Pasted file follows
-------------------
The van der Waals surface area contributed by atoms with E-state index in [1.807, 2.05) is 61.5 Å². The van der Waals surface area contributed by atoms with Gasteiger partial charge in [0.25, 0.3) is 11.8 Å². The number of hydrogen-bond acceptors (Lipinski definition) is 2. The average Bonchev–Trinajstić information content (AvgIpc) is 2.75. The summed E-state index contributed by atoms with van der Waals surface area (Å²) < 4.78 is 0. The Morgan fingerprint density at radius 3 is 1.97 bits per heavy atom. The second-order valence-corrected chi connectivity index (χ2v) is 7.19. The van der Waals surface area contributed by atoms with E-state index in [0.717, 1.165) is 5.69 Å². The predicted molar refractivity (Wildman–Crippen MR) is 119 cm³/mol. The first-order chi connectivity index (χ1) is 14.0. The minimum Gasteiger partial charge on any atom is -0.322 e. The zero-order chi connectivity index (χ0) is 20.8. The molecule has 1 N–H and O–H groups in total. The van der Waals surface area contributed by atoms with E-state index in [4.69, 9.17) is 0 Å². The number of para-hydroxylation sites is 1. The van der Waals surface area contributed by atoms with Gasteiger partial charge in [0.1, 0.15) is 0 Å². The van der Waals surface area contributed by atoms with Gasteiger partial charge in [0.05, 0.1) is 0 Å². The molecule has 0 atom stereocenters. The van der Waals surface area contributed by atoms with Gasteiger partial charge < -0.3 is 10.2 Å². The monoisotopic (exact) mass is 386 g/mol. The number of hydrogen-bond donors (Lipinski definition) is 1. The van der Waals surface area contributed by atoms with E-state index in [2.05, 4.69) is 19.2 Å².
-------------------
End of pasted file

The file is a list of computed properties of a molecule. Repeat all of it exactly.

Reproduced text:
The van der Waals surface area contributed by atoms with E-state index in [1.807, 2.05) is 61.5 Å². The van der Waals surface area contributed by atoms with Gasteiger partial charge in [0.25, 0.3) is 11.8 Å². The number of hydrogen-bond acceptors (Lipinski definition) is 2. The average Bonchev–Trinajstić information content (AvgIpc) is 2.75. The summed E-state index contributed by atoms with van der Waals surface area (Å²) < 4.78 is 0. The Morgan fingerprint density at radius 3 is 1.97 bits per heavy atom. The second-order valence-corrected chi connectivity index (χ2v) is 7.19. The van der Waals surface area contributed by atoms with E-state index in [0.717, 1.165) is 5.69 Å². The predicted molar refractivity (Wildman–Crippen MR) is 119 cm³/mol. The first-order chi connectivity index (χ1) is 14.0. The minimum Gasteiger partial charge on any atom is -0.322 e. The zero-order chi connectivity index (χ0) is 20.8. The molecule has 1 N–H and O–H groups in total. The van der Waals surface area contributed by atoms with E-state index in [4.69, 9.17) is 0 Å². The number of para-hydroxylation sites is 1. The van der Waals surface area contributed by atoms with Gasteiger partial charge in [0.1, 0.15) is 0 Å². The van der Waals surface area contributed by atoms with Gasteiger partial charge in [0.05, 0.1) is 0 Å². The molecule has 0 atom stereocenters. The van der Waals surface area contributed by atoms with Gasteiger partial charge < -0.3 is 10.2 Å². The monoisotopic (exact) mass is 386 g/mol. The number of hydrogen-bond donors (Lipinski definition) is 1. The van der Waals surface area contributed by atoms with E-state index in [2.05, 4.69) is 19.2 Å².